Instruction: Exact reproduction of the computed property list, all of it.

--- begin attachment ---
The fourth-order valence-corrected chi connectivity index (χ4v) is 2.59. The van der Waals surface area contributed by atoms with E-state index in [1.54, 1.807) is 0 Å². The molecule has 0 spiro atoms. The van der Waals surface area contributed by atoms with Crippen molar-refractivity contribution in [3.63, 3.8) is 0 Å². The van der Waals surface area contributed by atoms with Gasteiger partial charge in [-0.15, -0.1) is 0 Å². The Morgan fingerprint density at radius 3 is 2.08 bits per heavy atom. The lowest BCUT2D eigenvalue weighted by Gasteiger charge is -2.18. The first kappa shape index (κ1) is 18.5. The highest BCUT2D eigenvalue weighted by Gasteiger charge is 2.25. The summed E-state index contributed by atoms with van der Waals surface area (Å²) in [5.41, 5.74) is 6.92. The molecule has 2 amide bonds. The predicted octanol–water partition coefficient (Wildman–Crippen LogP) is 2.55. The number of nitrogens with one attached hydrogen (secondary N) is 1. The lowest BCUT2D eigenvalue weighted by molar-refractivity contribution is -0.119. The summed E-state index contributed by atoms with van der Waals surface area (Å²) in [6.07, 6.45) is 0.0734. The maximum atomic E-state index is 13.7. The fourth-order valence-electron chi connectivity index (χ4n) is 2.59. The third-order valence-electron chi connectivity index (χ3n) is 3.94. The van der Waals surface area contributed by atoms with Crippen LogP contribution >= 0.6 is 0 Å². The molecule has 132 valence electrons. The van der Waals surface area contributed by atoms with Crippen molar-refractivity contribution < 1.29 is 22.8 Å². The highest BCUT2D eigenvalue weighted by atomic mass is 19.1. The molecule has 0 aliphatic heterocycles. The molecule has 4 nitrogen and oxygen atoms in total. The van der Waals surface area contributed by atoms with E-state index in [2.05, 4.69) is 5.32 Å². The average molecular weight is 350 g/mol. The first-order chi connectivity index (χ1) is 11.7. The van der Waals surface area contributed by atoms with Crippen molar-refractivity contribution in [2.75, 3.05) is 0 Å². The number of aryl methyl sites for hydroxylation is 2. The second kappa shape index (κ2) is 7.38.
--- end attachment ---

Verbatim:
The fourth-order valence-corrected chi connectivity index (χ4v) is 2.59. The van der Waals surface area contributed by atoms with E-state index in [1.54, 1.807) is 0 Å². The molecule has 0 spiro atoms. The van der Waals surface area contributed by atoms with Crippen molar-refractivity contribution in [3.63, 3.8) is 0 Å². The van der Waals surface area contributed by atoms with Gasteiger partial charge in [-0.15, -0.1) is 0 Å². The Morgan fingerprint density at radius 3 is 2.08 bits per heavy atom. The lowest BCUT2D eigenvalue weighted by Gasteiger charge is -2.18. The first kappa shape index (κ1) is 18.5. The highest BCUT2D eigenvalue weighted by Gasteiger charge is 2.25. The summed E-state index contributed by atoms with van der Waals surface area (Å²) in [5.41, 5.74) is 6.92. The molecule has 2 amide bonds. The predicted octanol–water partition coefficient (Wildman–Crippen LogP) is 2.55. The number of nitrogens with one attached hydrogen (secondary N) is 1. The lowest BCUT2D eigenvalue weighted by molar-refractivity contribution is -0.119. The summed E-state index contributed by atoms with van der Waals surface area (Å²) in [6.07, 6.45) is 0.0734. The maximum atomic E-state index is 13.7. The fourth-order valence-electron chi connectivity index (χ4n) is 2.59. The third-order valence-electron chi connectivity index (χ3n) is 3.94. The van der Waals surface area contributed by atoms with Crippen LogP contribution >= 0.6 is 0 Å². The molecule has 132 valence electrons. The van der Waals surface area contributed by atoms with Crippen molar-refractivity contribution < 1.29 is 22.8 Å². The highest BCUT2D eigenvalue weighted by atomic mass is 19.1. The molecule has 0 aliphatic heterocycles. The molecule has 4 nitrogen and oxygen atoms in total. The van der Waals surface area contributed by atoms with E-state index in [2.05, 4.69) is 5.32 Å². The average molecular weight is 350 g/mol. The first-order chi connectivity index (χ1) is 11.7. The van der Waals surface area contributed by atoms with Crippen molar-refractivity contribution in [2.75, 3.05) is 0 Å². The number of aryl methyl sites for hydroxylation is 2. The second kappa shape index (κ2) is 7.38.